Ancient Lakes fascinates as young Washington wine region

By on March 19, 2017
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Several of the Columbia Basin's Ancient Lakes near Quincy, Wash., are found in the canyon between Evergreen Vineyard and Ancient Lakes Vineyard, and both plantings belong to Milbrandt brothers.

Several of the Columbia Basin’s Ancient Lakes near Quincy, Wash., are found in the canyon between Evergreen Vineyard and Ancient Lakes Vineyard, and both plantings were established by the Milbrandt brothers. (Photo by Eric Degerman/Great Northwest Wine)

Some of Washington’s oldest vines are in the state’s newest American Viticultural Area.

Vineyards planted in the 1970s are in the Ancient Lakes of Columbia Valley, Washington’s 13th federally recognized AVA.

The Ancient Lakes, approved in 2012, is an area of about 160,000 acres around the North Central Washington communities of George and Quincy. About 1,600 acres of vineyards are planted, the oldest of which are at Cave B Estate Winery, a winery adjacent to the famous Gorge Amphitheater.

While the Ancient Lakes – completely within the Columbia Valley – is in an arid region of the state, much like the rest of Eastern Washington, yet it is most famous for its white wines, particularly Riesling, Sauvignon Blanc and Chardonnay. In fact, one of the state’s top vineyards – Evergreen – is in the Ancient Lakes.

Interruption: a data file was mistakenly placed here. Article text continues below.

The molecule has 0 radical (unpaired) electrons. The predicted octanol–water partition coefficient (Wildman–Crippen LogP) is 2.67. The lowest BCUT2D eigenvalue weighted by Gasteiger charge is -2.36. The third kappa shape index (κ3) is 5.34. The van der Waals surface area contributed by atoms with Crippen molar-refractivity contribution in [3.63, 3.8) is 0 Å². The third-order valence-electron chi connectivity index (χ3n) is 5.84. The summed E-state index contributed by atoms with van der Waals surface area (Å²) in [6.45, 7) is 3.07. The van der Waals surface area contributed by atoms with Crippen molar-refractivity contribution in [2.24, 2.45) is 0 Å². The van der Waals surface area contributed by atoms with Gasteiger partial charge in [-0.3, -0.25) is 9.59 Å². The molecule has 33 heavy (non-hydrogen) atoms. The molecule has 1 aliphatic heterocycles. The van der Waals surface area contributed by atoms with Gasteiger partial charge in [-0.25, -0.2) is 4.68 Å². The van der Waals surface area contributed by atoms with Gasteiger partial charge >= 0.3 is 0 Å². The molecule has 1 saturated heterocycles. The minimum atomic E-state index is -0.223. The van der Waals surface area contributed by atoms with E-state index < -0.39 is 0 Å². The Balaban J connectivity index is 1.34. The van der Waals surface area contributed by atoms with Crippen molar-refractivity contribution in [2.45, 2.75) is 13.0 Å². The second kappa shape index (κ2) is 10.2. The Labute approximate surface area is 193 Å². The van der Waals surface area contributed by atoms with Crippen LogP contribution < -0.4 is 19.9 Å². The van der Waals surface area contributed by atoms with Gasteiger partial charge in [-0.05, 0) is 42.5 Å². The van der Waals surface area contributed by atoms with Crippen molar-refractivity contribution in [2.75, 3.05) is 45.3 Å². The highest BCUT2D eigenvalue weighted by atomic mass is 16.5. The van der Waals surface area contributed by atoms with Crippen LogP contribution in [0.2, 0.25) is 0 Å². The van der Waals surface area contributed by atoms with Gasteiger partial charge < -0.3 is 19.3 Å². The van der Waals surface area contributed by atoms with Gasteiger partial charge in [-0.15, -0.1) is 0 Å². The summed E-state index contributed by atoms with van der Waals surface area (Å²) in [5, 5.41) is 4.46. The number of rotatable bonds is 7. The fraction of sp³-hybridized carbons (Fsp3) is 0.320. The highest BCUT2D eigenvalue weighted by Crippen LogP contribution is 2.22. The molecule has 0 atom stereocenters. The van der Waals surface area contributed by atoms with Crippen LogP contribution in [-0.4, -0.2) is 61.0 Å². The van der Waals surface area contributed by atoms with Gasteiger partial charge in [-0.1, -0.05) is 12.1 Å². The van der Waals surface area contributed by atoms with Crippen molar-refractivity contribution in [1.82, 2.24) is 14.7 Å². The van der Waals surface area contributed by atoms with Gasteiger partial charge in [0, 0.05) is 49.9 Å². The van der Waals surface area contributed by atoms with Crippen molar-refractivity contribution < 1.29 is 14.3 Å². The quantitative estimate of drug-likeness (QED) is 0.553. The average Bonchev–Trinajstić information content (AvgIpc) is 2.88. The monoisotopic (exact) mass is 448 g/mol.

The region is part of the Channeled Scablands, an area carved and shaped by the ancient ice age floods some 12,000 years ago. There are about 30 lakes in the area, hence the name.

Here are a dozen examples of wines from the Ancient Lakes of Columbia Valley. Ask for them at your favorite wine merchant or contact the wineries directly.

About Andy Perdue

Andy Perdue is the editor and publisher of Great Northwest Wine. He is a third-generation journalist who has worked at newspapers since the mid-1980s and has been writing about wine since 1998. He co-founded Wine Press Northwest magazine with Eric Degerman and served as its editor-in-chief for 15 years. He is a frequent judge at international wine competitions. He is the author of “The Northwest Wine Guide: A Buyer’s Handbook” (Sasquatch, 2003) and has contributed to four other books. He writes about wine for The Seattle Times. You can find him on Twitter and .

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